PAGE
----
Alexa Emerson not ordered to pay restitution for crimes

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Alexa Emerson not ordered to pay restitution for crimes
WATCH ABOVE: The cost to respond to numerous suspicious packages and bomb threats made by Alexa Emerson is estimated at over $200,000. Meaghan Craig looks at the reason why she was not ordered to pay restitution – May 24, 2018

She’s evil, manipulative and used “social media terrorism” to ruin their lives said some Alexa Emerson‘s victims.

Emerson, the woman responsible for a white powder package scares and bomb threats in Saskatoon during 2016 and 2017, was sentenced to two years less a day on Wednesday after pleading guilty to 15 different charges condensed from the initial 81 she was facing.

READ MORE: Alexa Emerson pleads guilty to bomb threats, suspicious packages

Her lawyer told court the 32-year-old woman suffers from mental health issues and that it’s time to move on. Emerson stood up and without saying a word sat back down when asked if she wanted to address the court.

Minus time already served she has 114 days before she is released from a provincial facility in mid-September followed by three years probation.

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The judge also didn’t order Emerson to pay any restitution, a punishment many say doesn’t fit the crime including one Saskatoon councillor who would like the city to explore a civil lawsuit against Emerson.

“She did a lot of damage to lot of people with her actions,” said Ward 1 Coun. Darren Hill.

Eight different impact statements were read in court, the common theme being that Emerson, who is also known as Amanda Totchek, is a woman scorned who terrorized her ex-boyfriends and their loved ones.

This activity included property damage, threatening emails, false complaints filed to RCMP, relentless harassment and a video of Emerson where she appeared to be abducted and assaulted by a former boyfriend – it turned out to be hoax.

READ MORE: Woman charged in suspicious packages incident pleads not guilty

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On Nov. 29, 2016 – as the agreed statement of facts outlines – Emerson lashed out on an entire different level, sending white powder packages to five different locations and framed her primary victim as part of the crime.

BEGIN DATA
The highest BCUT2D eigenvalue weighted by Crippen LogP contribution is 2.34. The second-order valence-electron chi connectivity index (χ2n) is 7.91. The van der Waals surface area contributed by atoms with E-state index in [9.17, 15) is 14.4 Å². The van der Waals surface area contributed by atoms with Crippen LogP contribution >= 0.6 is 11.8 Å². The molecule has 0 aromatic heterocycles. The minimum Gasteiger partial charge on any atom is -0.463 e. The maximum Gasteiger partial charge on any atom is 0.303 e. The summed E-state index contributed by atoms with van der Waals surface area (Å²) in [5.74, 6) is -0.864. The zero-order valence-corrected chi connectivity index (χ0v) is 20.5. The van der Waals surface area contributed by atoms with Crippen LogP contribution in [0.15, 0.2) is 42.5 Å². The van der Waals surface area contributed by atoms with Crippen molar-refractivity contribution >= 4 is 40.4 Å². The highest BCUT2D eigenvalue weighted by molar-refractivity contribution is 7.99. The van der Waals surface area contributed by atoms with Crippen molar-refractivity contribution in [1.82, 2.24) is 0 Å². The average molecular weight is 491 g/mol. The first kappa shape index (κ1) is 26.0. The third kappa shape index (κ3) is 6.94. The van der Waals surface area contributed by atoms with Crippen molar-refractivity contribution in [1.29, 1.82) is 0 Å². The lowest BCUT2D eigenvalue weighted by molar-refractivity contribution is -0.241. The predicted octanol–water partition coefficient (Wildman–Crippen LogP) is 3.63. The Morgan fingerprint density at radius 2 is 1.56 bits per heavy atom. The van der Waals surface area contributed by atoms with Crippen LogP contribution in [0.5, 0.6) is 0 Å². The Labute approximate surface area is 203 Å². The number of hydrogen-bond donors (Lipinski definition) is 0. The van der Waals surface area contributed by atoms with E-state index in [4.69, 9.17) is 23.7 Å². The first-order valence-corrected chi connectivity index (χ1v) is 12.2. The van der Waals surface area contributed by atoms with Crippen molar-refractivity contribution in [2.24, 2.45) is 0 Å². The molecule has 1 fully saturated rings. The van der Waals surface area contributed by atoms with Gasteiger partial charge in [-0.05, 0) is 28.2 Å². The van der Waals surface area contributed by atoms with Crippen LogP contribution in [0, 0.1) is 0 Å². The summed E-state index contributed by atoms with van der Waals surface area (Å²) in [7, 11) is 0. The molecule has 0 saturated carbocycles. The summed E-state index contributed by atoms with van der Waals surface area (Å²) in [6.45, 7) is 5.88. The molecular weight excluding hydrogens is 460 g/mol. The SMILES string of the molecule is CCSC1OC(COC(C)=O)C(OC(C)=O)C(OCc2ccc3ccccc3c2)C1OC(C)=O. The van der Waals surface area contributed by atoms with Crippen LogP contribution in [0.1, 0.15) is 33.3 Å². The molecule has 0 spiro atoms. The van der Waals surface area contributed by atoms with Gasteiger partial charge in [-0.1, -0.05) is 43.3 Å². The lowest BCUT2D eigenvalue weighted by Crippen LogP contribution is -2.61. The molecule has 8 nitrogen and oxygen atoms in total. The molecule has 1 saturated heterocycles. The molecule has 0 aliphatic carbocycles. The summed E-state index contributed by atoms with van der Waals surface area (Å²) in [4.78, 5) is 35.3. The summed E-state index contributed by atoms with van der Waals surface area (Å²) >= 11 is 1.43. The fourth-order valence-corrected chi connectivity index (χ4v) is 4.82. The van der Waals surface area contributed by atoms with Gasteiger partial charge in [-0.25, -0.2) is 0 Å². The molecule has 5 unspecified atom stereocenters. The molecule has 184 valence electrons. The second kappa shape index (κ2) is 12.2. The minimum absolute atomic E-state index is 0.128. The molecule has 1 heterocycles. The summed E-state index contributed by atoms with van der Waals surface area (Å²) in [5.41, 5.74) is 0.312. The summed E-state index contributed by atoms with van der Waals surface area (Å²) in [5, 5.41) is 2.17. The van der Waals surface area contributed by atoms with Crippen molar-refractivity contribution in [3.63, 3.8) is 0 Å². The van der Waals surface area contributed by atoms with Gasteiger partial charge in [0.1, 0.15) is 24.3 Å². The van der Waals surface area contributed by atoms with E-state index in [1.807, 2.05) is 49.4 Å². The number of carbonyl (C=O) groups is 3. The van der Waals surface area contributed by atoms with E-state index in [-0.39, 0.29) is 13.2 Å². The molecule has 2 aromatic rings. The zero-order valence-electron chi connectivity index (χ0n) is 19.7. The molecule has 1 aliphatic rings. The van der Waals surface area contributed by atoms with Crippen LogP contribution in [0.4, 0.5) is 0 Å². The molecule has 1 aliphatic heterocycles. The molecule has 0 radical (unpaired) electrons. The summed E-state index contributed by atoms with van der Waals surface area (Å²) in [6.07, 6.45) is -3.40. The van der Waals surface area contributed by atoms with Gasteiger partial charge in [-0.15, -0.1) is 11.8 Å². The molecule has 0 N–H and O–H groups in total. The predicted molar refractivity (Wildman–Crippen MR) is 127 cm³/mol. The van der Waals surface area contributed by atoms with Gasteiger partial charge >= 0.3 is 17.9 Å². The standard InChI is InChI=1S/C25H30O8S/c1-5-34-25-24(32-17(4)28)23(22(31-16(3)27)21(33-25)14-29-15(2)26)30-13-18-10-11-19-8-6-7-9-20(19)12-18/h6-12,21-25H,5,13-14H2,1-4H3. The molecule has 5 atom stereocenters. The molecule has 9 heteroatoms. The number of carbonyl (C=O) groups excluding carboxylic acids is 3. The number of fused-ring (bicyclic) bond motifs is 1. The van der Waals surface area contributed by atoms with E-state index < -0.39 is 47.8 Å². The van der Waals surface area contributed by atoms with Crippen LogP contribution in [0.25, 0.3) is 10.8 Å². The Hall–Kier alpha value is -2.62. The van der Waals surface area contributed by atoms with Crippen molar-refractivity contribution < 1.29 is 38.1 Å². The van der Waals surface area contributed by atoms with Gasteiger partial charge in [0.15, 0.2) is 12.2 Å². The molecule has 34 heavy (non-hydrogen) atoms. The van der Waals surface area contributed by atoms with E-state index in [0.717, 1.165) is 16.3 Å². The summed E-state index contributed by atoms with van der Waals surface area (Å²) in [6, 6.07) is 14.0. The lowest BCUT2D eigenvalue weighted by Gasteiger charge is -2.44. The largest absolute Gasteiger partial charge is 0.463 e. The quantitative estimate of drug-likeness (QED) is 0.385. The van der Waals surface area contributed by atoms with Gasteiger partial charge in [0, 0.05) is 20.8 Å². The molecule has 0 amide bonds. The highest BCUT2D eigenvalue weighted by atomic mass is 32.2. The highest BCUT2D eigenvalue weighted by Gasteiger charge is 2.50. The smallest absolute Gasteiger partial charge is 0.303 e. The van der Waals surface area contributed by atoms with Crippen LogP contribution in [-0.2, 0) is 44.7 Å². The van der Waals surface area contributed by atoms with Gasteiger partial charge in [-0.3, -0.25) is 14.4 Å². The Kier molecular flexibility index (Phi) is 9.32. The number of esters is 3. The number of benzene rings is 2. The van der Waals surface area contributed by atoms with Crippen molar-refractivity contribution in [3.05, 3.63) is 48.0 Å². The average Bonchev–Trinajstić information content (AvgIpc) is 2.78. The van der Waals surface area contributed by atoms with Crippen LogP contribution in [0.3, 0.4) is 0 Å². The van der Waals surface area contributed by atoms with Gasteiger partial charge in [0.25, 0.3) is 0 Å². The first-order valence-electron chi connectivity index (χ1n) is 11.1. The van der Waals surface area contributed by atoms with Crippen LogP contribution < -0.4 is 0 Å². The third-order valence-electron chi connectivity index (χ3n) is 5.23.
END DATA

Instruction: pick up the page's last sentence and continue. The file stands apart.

A building is evacuated after a suspicious package scare at a downtown office building in Saskatoon. File / Global News

By the spring of 2017, 17 businesses, institutions and schools were put into lock down or evacuated, including the Saskatoon Cancer Centre that resulted in several patients having their treatments delayed or rescheduled.

“When Alexa was sending these packages to a number of different locations in the city what it was doing was tying up many members of our emergency response team,” Hill said.

READ MORE: Third lawyer for woman accused in Saskatoon suspicious packages and uttering threats case steps away

Her court conditions upon her release include a curfew, limited access to a cellphone for the first eight months, keeping the peace and seeing a mental health professional when ordered to do so – taxpayers will also be on the hook for all the chaos she created.

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“She’s the one that’s caused all of this. She’s the one that caused the City of Saskatoon to waste over $200,000 in resources by her actions,” Hill remarked.

“Nobody would expect her to pay it immediately but certainly over time she should be reimbursing the City of Saskatoon and citizens of Saskatoon.”

Saskatoon police responded to five suspicious package calls in November. Dayne Winter / Global News

The $200,000 does not account for loss of productivity of revenue to businesses that were targets of Emerson’s. The overall loss is still unclear but is said to be in the tens of thousands of dollars.

“For the court to order restitution the offender has to have the ability to pay restitution,” said Crown prosecutor Jennifer Claxton-Viczko.

“She qualifies for legal aid which gives you some idea what her resources are so she doesn’t have the resources to pay it, the court is not going to order it, they’re not allowed to order it if there’s not the ability to pay.”

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When asked if Emerson will be back a court anytime soon once released, Claxton-Viczko said she certainly hopes not.

Hill said if there was a financial penalty enforced by the courts it may have had Emerson thinking twice about her future actions. He will continue to push for a civil litigation against Emerson to recover monetary damages.

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